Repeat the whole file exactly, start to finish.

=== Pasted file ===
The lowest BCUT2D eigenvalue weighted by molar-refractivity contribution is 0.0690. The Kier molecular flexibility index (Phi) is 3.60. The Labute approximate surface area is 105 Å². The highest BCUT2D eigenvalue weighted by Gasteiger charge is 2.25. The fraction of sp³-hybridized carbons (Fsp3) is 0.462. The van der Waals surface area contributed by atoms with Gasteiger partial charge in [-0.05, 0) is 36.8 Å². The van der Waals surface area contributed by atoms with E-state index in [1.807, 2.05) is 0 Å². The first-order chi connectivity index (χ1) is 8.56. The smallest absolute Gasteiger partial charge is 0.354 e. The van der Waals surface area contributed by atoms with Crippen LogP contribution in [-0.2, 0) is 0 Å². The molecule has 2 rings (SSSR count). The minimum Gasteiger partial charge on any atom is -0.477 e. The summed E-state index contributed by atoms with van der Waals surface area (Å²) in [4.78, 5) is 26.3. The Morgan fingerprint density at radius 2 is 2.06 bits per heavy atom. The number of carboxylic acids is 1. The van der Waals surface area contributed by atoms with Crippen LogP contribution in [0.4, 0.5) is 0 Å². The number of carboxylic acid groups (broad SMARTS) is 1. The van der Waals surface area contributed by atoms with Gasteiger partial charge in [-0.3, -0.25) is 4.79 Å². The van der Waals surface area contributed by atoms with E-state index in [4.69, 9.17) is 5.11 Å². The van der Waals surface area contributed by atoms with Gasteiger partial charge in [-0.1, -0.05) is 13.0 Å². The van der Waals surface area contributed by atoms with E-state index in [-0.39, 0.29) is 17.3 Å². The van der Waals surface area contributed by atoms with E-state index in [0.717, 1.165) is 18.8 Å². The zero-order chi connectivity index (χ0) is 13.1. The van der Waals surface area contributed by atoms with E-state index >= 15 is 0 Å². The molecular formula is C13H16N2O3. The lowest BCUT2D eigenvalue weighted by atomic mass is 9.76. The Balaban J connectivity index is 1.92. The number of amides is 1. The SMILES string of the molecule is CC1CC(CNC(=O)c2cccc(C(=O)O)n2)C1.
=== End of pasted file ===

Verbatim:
The lowest BCUT2D eigenvalue weighted by molar-refractivity contribution is 0.0690. The Kier molecular flexibility index (Phi) is 3.60. The Labute approximate surface area is 105 Å². The highest BCUT2D eigenvalue weighted by Gasteiger charge is 2.25. The fraction of sp³-hybridized carbons (Fsp3) is 0.462. The van der Waals surface area contributed by atoms with Gasteiger partial charge in [-0.05, 0) is 36.8 Å². The van der Waals surface area contributed by atoms with E-state index in [1.807, 2.05) is 0 Å². The first-order chi connectivity index (χ1) is 8.56. The smallest absolute Gasteiger partial charge is 0.354 e. The van der Waals surface area contributed by atoms with Crippen LogP contribution in [-0.2, 0) is 0 Å². The molecule has 2 rings (SSSR count). The minimum Gasteiger partial charge on any atom is -0.477 e. The summed E-state index contributed by atoms with van der Waals surface area (Å²) in [4.78, 5) is 26.3. The Morgan fingerprint density at radius 2 is 2.06 bits per heavy atom. The number of carboxylic acids is 1. The van der Waals surface area contributed by atoms with Crippen LogP contribution in [0.4, 0.5) is 0 Å². The number of carboxylic acid groups (broad SMARTS) is 1. The van der Waals surface area contributed by atoms with Gasteiger partial charge in [-0.3, -0.25) is 4.79 Å². The van der Waals surface area contributed by atoms with E-state index in [4.69, 9.17) is 5.11 Å². The van der Waals surface area contributed by atoms with Gasteiger partial charge in [-0.1, -0.05) is 13.0 Å². The van der Waals surface area contributed by atoms with E-state index in [-0.39, 0.29) is 17.3 Å². The van der Waals surface area contributed by atoms with E-state index in [0.717, 1.165) is 18.8 Å². The zero-order chi connectivity index (χ0) is 13.1. The van der Waals surface area contributed by atoms with E-state index >= 15 is 0 Å². The molecular formula is C13H16N2O3. The lowest BCUT2D eigenvalue weighted by atomic mass is 9.76. The Balaban J connectivity index is 1.92. The number of amides is 1. The SMILES string of the molecule is CC1CC(CNC(=O)c2cccc(C(=O)O)n2)C1.